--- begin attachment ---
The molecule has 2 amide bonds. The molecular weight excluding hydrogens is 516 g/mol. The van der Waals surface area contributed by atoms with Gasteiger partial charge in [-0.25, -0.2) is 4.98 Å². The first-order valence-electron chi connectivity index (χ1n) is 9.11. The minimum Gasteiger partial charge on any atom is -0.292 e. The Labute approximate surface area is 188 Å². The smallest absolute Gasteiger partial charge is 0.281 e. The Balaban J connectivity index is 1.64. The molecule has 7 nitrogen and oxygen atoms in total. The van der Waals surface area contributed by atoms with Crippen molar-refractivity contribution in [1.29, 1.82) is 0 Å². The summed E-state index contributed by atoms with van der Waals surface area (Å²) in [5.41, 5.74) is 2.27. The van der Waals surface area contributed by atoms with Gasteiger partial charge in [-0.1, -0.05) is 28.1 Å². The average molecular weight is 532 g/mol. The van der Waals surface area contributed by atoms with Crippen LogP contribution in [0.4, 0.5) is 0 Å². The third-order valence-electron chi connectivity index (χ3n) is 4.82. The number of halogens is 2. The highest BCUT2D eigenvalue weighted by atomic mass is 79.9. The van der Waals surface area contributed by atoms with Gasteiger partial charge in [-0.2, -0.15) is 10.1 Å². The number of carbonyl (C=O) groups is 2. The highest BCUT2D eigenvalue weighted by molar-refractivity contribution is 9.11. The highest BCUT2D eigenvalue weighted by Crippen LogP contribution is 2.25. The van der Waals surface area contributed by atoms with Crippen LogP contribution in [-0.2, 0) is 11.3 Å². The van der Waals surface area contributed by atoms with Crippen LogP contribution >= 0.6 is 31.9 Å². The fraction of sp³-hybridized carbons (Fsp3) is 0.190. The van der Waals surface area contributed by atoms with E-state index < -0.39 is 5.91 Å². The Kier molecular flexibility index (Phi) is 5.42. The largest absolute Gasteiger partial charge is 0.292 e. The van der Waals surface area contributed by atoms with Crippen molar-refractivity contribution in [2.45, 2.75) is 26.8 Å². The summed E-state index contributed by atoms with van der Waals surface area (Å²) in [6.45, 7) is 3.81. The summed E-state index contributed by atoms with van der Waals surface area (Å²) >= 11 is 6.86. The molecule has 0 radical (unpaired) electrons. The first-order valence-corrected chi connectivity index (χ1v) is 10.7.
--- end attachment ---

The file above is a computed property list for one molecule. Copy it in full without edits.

The molecule has 2 amide bonds. The molecular weight excluding hydrogens is 516 g/mol. The van der Waals surface area contributed by atoms with Gasteiger partial charge in [-0.25, -0.2) is 4.98 Å². The first-order valence-electron chi connectivity index (χ1n) is 9.11. The minimum Gasteiger partial charge on any atom is -0.292 e. The Labute approximate surface area is 188 Å². The smallest absolute Gasteiger partial charge is 0.281 e. The Balaban J connectivity index is 1.64. The molecule has 7 nitrogen and oxygen atoms in total. The van der Waals surface area contributed by atoms with Crippen molar-refractivity contribution in [1.29, 1.82) is 0 Å². The summed E-state index contributed by atoms with van der Waals surface area (Å²) in [5.41, 5.74) is 2.27. The van der Waals surface area contributed by atoms with Gasteiger partial charge in [-0.1, -0.05) is 28.1 Å². The average molecular weight is 532 g/mol. The van der Waals surface area contributed by atoms with Crippen LogP contribution in [0.4, 0.5) is 0 Å². The third-order valence-electron chi connectivity index (χ3n) is 4.82. The number of halogens is 2. The highest BCUT2D eigenvalue weighted by atomic mass is 79.9. The van der Waals surface area contributed by atoms with Gasteiger partial charge in [-0.2, -0.15) is 10.1 Å². The number of carbonyl (C=O) groups is 2. The highest BCUT2D eigenvalue weighted by molar-refractivity contribution is 9.11. The highest BCUT2D eigenvalue weighted by Crippen LogP contribution is 2.25. The van der Waals surface area contributed by atoms with Crippen LogP contribution in [-0.2, 0) is 11.3 Å². The van der Waals surface area contributed by atoms with Crippen LogP contribution >= 0.6 is 31.9 Å². The fraction of sp³-hybridized carbons (Fsp3) is 0.190. The van der Waals surface area contributed by atoms with E-state index < -0.39 is 5.91 Å². The Kier molecular flexibility index (Phi) is 5.42. The largest absolute Gasteiger partial charge is 0.292 e. The van der Waals surface area contributed by atoms with Crippen molar-refractivity contribution in [2.45, 2.75) is 26.8 Å². The summed E-state index contributed by atoms with van der Waals surface area (Å²) in [6.45, 7) is 3.81. The summed E-state index contributed by atoms with van der Waals surface area (Å²) >= 11 is 6.86. The molecule has 0 radical (unpaired) electrons. The first-order valence-corrected chi connectivity index (χ1v) is 10.7.